• In jazz and rock drum sets, the bass drum is mounted on the floor and the bass drum is not played by hand, instead the drummer uses player uses a foot pedal to operate the beater. The bass drum is the biggest drum in the drum kit and has the deepest tone and it rests on its side.

Around the drum kit
Modern drum kits include several types of drum, so that the drummer can produce different sound.
The basic drum kit is referred to as the five piece kit. There are actually more than five pieces, the five refers just to the number of shells. The drum kit includes the following:
  • Snare drum
  • Floor toms
  • Bass drum
  • Cymbals
  • Tom toms


The flute

The flute is a member of a family of musical instruments that are played either by blowing down or across a hole at one end of a pipe. You use the fingers of both hands to cover and uncover holes along the length of the pipe to change notes.
The flute, in various forms, has been around for many centuries. It is one of the world's ancient instruments. The oldest known flute was found in a cave in Slovenia. It dates back about 50,000 years. The flute is made from the hollow bone of a young bear and has jut two tone holes.
A 9,000 year old instrument found in China is the oldest playable flute, it is made from bird bones and has seven tone holes. There is evidence of its existence even as long ago as ancient Egyptian times, when it was a basic clay pipe with holes in it. The present day flute is known as the transverse flute. Unlike its predecessor, which was held upright, it is held at right angles to the body.
Generally speaking, the recorder was for many years, a more popular instrument than the flute. By the time of Haydn (1732-1809) however, the flute was an established member of the orchestra. The most important period for the flute was the early 19th century, when Theobald Boehm developed the key system that was later used for the clarinet, oboe and bassoon.
Older flutes were made of hard wood or ebonite, a hard substance produced by treating rubber with large amounts of sulphur. The modern flute is usually made of silver and other metals and it has a compass of around three octaves.
There are usually two flutes in the orchestra. They generally play two different parts but sometimes double each other and play the same part.
Occasionally the second flautist plays a piccolo, a tiny flute which sounds an octave higher. This is used when a bright, piercing tone is required.
The flute can hold its own against a whole string section and because of this and its variety of tone qualities, it is a favourite solo instrument. In its upper register the flute is bright and clear. But in its lower octave it has a hollow, woody, haunting sound. Many composers have written concertos and solo pieces for this instrument.
What types of music can you play on a flute?
The flute has a gentle pure sound and it is an important member of the orchestra. The flute is also played in marching bands, wind bands and flute ensembles. Some flautists play jass folk and pop music. In this kind of music, players use microphones and amplifiers to make the soft sound of the flute louder.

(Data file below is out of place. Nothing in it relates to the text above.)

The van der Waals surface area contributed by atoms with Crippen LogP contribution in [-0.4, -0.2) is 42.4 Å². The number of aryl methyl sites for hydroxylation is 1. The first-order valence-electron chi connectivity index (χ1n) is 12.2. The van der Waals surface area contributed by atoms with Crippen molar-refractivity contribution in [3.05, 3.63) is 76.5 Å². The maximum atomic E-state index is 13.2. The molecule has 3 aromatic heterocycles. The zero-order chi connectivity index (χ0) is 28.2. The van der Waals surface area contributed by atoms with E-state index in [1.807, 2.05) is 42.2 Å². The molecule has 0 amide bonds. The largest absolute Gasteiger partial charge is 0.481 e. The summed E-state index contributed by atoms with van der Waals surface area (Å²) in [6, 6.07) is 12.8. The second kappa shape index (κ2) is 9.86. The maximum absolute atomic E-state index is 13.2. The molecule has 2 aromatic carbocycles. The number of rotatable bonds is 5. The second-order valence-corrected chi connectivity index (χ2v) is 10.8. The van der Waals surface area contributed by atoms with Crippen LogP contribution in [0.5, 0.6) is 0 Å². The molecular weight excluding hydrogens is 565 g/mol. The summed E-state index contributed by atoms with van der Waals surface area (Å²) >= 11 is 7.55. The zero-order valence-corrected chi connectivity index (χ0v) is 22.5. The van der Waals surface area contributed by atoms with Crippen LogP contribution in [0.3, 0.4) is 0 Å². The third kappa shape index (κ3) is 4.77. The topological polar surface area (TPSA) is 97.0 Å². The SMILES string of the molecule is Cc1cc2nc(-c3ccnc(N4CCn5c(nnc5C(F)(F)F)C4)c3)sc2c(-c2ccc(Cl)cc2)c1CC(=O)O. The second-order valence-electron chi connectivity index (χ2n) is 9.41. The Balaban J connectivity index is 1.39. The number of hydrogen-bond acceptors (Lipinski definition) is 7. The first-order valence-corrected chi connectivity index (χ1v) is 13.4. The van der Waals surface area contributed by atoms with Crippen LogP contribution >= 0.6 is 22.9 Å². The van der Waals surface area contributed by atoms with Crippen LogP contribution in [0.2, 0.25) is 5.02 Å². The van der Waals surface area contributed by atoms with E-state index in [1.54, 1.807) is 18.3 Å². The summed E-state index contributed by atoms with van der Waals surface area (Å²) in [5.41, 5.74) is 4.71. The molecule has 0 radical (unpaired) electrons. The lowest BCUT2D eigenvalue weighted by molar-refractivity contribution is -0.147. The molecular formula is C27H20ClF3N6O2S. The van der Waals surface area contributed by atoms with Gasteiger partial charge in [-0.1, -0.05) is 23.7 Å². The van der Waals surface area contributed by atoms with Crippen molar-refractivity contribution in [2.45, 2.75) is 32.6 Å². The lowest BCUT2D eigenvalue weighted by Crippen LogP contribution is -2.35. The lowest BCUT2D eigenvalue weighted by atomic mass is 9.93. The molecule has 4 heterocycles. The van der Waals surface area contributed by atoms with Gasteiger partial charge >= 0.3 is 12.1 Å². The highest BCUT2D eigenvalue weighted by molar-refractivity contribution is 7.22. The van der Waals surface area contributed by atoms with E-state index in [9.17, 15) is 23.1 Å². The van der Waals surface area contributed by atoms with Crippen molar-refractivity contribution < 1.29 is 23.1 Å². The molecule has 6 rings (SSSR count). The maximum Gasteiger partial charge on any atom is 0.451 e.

You can play the flute on your own or with other flautists. You can join different groups like school orchestra or wind band. Playing the flute in choir is a great way to get to know other flautists
It takes a bit of practice to learn how to blow correctly across
 the blow hole to make a beautiful sound.


How the flute works

The flute is a side-blown, blow hole instrument.  The flute is a member of a family of musical instruments that are played either by blowing down or across a hole at one end of a pipe. You use the fingers of both hands to cover and uncover holes along the lenght of the pipe to change notes.

The modern flute is unique in the woodwind family. It is no longer made of wood but of silver and other metals and it is the only woodwind that has no reed.
  • In common with other wind instruments it has a key system which opens and closes the length of the instrument, thus changing the pitch of the note by giving the air inside the instrument less or more space in which to resonate.
  • The flute is the only woodwind instrument that is held sideways and has a unique mouthpiece in an unusual place which is at the side of instrument.
  • Most people have at some point produced a note by blowing across the top of a bottle. This is how the sound of the flute is made. The flautist places the outside of his bottom lip on the mouthpiece and almost smiles at the instrument as he blows across the hole.
Putting the Flute Together

The flute comes in a hard case.
This helps you to carry it around safely when you are not using it.
The flute comes in a three parts. 

  • Hold each part carefully where there are no keys as you put the flute together.
  • Twist gently to connect the middle joint and footjoint . 
  • The rod to which the footjoint keys are attached should line up with the middle of the keys on the middle joint.
  • Twist gently to put the headjoint on. Line up the blow hole with the keys.
Fact File:
  • Originally the flute had one thumb-hole and from four to eight finger -holes but no keys. The first key was added in 1677.
  • The flute entered the orchestra in the mid to late 18th century.
  • Glass flutes- Flute makers have experimented with some very unusual materials. In the 1700s, some German flutes were made from porcelain.
  • In 1806, a French flute-maker called Claude Laurent made a flute from green glass. It had metal keys. Today you can still buy glass flutes. They are made from specially though Pyrex glass to prevent breakages!

How to Play the Flute: Tips and Techniques